Edit: I submitted this post to Hacker News to get some feedback and there is some small discussion over there.

It seems people other than myself would like to have macros in JavaScript, which makes me happy. Not as happy as if macros were part of the ECMAScript standard, but it is nice to know I'm not alone.

I have been wondering about how macros in JavaScript would work for a while now, and since I had the day off from work today, I made a little proof-of-concept.

            .pass {
            .fail {

        <ul id="results">

        <script type="text/javascript"

        <script type="text/macroJS" id="macroJS">
            -> assert(val, desc) {
                << $("#results").append(
                    "<li class=\"" + (~> {
                        << !!val ?
                            "pass" :
                        }()) + "\">" + desc + "</li>");

            assert(typeof(~> {}) === "function",
                   "The '~>' syntax is a function with one argument called '_'.");

            assert(typeof(->() {}) === "function",
                   "The '->' syntax is short for 'function'.");

            assert((~> {
                << true;
            }()), "The '<<' syntax is short for 'return'.");

            assert((~> {
                var a = "broken";
                unless (false) {
                    a = "works";
                << a === "works";
            }()), "'Unless' is the opposite of 'if'.");

        <script type="text/javascript">
            eval((function (str) {
                return str.replace(/unless[\s]*?\(/g, "if (!")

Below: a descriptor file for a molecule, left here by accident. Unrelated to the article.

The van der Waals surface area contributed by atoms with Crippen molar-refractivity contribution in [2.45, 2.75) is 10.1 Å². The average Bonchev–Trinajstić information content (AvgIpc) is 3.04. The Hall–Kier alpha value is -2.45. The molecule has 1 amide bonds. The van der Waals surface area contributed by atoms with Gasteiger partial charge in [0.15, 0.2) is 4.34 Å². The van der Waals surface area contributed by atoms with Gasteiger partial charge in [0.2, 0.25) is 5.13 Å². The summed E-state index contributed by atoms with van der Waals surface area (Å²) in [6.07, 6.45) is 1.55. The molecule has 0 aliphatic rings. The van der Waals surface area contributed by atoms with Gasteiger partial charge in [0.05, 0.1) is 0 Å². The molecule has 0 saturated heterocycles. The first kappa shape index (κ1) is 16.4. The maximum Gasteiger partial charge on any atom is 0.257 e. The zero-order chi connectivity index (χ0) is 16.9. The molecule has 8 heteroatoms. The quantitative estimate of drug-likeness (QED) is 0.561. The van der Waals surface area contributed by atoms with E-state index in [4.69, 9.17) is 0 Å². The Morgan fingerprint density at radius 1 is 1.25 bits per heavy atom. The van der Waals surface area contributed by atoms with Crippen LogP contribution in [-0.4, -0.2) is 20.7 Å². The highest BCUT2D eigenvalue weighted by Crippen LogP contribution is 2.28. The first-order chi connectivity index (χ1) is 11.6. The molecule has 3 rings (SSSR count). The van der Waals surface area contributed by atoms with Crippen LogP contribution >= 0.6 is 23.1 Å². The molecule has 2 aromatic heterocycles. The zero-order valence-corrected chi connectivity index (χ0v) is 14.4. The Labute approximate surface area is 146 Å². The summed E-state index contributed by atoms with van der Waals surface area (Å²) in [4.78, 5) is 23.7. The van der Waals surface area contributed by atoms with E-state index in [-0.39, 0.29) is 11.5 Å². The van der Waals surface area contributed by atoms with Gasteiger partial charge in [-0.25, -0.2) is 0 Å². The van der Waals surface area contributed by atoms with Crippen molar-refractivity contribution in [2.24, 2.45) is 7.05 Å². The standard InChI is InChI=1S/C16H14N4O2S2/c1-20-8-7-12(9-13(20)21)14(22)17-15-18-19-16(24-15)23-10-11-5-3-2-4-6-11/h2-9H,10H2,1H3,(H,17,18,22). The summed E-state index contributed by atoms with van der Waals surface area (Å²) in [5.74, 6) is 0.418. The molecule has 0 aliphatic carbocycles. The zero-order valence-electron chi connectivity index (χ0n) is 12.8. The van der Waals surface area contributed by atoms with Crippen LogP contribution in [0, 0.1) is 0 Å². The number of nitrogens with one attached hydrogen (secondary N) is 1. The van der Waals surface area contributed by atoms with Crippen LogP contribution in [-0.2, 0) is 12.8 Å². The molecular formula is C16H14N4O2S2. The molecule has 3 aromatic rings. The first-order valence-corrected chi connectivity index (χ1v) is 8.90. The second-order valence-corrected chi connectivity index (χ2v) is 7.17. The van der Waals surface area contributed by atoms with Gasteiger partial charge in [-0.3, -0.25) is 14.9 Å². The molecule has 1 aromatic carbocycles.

.replace(/->/g, "function")
                          .replace(/~>/g, "function (_)")
                          .replace(/<</g, "return");




Of course, when you run the demo the descriptions in the assertions have been manipulated by the macro-expansion as well as the actual code, but the point is that the macros expand successfully.

I took the "->" and "~>" syntax from this interesting blog post, I came up with the "<<" syntax all by myself (!), and the "unless" statement is from the example in Peter Michaux's blog post.

The macros here are very simple syntax-hacks, and just a proof-of-concept, but I think it shouldn't be too hard to expand on these further. Since the replace method can take a function as a second argument that can access the grouped matches in your regexes, it is very possible to create more powerful macros.

Finally, would I consider using this technique for the code that I write at work or for my side projects? No, because the pain of debugging from inside an eval outweighs the potential benefits in this case. If you really want macros in JavaScript, your best bet is probably ParenScript.